LONDON (Reuters) - Sterling fell to a seven-month low against the dollar on Tuesday on growing speculation the UK could soon lose its prized triple-A credit rating, traders said.
The pound fell to $1.5426 (1.0002 pounds), off a session high of $1.5505 (1.0053 pounds) and its weakest level since mid-July. Traders cited stop loss buy orders above $1.5520 (1.006 pounds) with talk of inflows from a large UK based company helping the pound earlier in the day.
The euro rose against the pound to 86.58 pence, recouping earlier losses from 86.10 pence. Data showed the ZEW index of German economic sentiment rose to its highest level since April 2010, helping to support the single currency.
Barring a credit rating downgrade after European markets close, the focus will be on the minutes from the Bank of England's latest policy meeting, due on Wednesday. Investors will eye signs on whether policymakers will continue to tolerate above-target inflation and want the pound to weaken further.
The pound has lost considerable ground since the start of the year as concerns about a UK recession, prospects of more monetary easing despite stubbornly high inflation and the risk that credit rating agencies could downgrade Britain's debt as Chancellor George Osborne falls behind in his debt reduction targets have all combined to push it lower.
"(A downgrade rumour) probably gets mentioned a couple of days a week," said Geoff Kendrick, currency analyst at Nomura, adding the impact from such talk was muted, for now.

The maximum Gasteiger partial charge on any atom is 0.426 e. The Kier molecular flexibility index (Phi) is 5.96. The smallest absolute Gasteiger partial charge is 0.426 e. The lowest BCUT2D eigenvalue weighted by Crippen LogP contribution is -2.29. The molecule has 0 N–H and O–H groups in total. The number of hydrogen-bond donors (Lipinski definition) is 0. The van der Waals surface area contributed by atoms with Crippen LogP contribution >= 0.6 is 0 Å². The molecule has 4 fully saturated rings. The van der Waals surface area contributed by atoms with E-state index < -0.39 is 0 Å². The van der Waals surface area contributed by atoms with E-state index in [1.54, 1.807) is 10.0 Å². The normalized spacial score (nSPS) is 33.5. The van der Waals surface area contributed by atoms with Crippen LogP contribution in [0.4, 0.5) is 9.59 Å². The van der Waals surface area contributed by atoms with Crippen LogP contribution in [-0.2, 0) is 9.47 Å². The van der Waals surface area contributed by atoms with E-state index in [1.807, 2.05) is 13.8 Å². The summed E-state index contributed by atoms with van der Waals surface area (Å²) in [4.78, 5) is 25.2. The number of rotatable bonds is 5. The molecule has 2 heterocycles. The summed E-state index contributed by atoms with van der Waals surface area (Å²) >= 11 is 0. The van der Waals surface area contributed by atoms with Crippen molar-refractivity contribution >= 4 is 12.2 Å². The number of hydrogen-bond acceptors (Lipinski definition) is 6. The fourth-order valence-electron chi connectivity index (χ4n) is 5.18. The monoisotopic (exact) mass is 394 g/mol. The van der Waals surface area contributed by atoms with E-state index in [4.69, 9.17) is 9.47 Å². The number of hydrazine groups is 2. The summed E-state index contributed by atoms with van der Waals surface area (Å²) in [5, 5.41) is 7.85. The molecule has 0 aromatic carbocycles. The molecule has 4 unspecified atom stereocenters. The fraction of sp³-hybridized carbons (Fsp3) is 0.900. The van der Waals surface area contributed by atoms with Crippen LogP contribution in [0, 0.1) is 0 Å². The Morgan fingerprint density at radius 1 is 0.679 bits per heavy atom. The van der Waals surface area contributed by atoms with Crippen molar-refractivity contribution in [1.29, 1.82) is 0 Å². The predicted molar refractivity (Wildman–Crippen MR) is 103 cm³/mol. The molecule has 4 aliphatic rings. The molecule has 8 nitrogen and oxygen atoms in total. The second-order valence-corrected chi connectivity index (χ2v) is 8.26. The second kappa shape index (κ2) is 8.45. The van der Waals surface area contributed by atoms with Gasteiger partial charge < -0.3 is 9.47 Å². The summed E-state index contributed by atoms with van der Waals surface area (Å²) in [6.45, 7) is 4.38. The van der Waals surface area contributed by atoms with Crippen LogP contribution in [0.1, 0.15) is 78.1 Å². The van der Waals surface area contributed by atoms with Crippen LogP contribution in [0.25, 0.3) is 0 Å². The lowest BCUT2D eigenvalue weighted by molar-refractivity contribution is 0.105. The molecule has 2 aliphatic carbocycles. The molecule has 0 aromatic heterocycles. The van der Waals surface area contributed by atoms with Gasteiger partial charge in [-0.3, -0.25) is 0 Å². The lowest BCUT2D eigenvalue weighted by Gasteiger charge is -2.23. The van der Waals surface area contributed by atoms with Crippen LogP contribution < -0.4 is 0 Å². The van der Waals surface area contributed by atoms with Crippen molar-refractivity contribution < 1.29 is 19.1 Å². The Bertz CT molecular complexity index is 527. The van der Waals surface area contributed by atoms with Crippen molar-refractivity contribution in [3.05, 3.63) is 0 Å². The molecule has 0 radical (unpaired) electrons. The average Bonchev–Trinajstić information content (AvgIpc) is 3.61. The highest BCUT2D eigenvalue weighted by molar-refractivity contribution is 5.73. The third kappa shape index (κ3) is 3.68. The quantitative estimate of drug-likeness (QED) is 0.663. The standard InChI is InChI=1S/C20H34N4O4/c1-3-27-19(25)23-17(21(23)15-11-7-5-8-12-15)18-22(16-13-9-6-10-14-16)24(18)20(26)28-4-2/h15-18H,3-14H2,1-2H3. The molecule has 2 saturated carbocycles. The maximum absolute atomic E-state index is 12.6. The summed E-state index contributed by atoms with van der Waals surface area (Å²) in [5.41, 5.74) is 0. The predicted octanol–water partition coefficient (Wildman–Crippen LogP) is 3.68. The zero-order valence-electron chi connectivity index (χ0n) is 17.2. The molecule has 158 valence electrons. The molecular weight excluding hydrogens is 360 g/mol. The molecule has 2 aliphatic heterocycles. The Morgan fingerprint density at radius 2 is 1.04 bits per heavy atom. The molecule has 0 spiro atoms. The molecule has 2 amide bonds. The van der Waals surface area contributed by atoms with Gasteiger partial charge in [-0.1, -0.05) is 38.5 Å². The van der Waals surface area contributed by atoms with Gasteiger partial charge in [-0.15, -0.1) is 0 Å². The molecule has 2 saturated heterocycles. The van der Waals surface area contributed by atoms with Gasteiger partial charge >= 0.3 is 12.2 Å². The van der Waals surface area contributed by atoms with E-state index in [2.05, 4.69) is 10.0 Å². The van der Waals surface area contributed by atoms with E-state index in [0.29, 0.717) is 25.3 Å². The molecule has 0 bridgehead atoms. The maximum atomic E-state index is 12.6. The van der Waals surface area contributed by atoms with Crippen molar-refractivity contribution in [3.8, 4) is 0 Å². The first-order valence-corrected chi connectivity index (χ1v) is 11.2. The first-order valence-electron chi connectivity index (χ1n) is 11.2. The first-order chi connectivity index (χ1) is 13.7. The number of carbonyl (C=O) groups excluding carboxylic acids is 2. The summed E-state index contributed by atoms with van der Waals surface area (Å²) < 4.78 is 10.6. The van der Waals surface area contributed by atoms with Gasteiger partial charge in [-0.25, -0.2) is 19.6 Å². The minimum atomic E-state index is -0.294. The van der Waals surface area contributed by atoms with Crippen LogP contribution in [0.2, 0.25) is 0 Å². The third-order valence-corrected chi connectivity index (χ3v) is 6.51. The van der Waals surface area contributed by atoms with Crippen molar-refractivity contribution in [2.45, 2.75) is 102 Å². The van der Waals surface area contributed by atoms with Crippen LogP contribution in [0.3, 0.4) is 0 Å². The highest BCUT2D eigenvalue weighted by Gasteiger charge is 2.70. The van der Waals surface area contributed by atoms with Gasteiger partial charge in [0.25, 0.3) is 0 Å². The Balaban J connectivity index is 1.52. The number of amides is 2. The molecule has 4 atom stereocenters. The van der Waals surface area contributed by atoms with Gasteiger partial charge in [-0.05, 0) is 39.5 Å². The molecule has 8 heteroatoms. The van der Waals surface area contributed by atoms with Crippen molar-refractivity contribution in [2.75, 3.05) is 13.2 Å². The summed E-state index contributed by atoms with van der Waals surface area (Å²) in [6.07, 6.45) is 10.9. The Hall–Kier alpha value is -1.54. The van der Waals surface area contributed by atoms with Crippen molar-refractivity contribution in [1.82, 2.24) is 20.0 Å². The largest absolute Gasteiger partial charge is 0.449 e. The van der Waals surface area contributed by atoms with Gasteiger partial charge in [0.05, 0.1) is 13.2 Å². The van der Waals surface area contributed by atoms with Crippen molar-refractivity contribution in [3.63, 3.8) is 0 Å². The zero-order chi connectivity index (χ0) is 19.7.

Most expect a ratings change after Osborne presents his budget in the latter half of March.
Far more important for the pound, Kendrick said, was the Bank of England's tolerance of higher inflation to support growth.
"Any more detail on that (the tolerance of inflation for longer and maintaining an easing bias) is probably currency negative," he added.
Sterling has shed nearly 5 percent against the dollar so far this year and its trade-weighted index hit a near 16-month low of 79.6. The euro has gained more than 6 percent against the pound this year, having risen to a 15-month high of 87.17 pence on February 1.
TALE OF TWO MINUTES
The pound looked likely to face renewed selling against the dollar if minutes from the U.S. Federal Reserve, to be released later on Wednesday, painted a contrasting picture of a stronger economy and hint at tighter policy in future.
"It feels like the sterling move we have seen has occurred very quickly and that could encourage some investors to take some profit, but it will only be a pause," said Valentin Marinov, head of European G10 currency strategy at Citi.
"Ahead of the BoE and Fed minutes tomorrow risks could be still on the downside, especially if we see evidence that the FOMC (Federal Open Market Committee) members discussed reducing the pace of its asset purchases if the U.S. recovery is sustained."
Comments from Bank of England policymaker Martin Weale, who said the currency may need to weaken further to rebalance Britain's economy, and a glum inflation report last week forecasting higher inflation and weaker growth have also hurt sterling in recent days.
The bank's policy committee as a whole had already signalled in minutes from its January meeting that the currency might be above the level needed to boost British exports.
Traders said reports of hedge funds selling the pound in anticipation of looser monetary policy under the next Bank of England governor, Canadian Mark Carney, added to the gloomy outlook for sterling.
Citi client flows showed hedge funds had gone aggressively short of sterling, but corporate investors had so far not participated much in the recent sell-off.
(Additional reporting by Nia Williams; Editing by David Cowell, Ron Askew)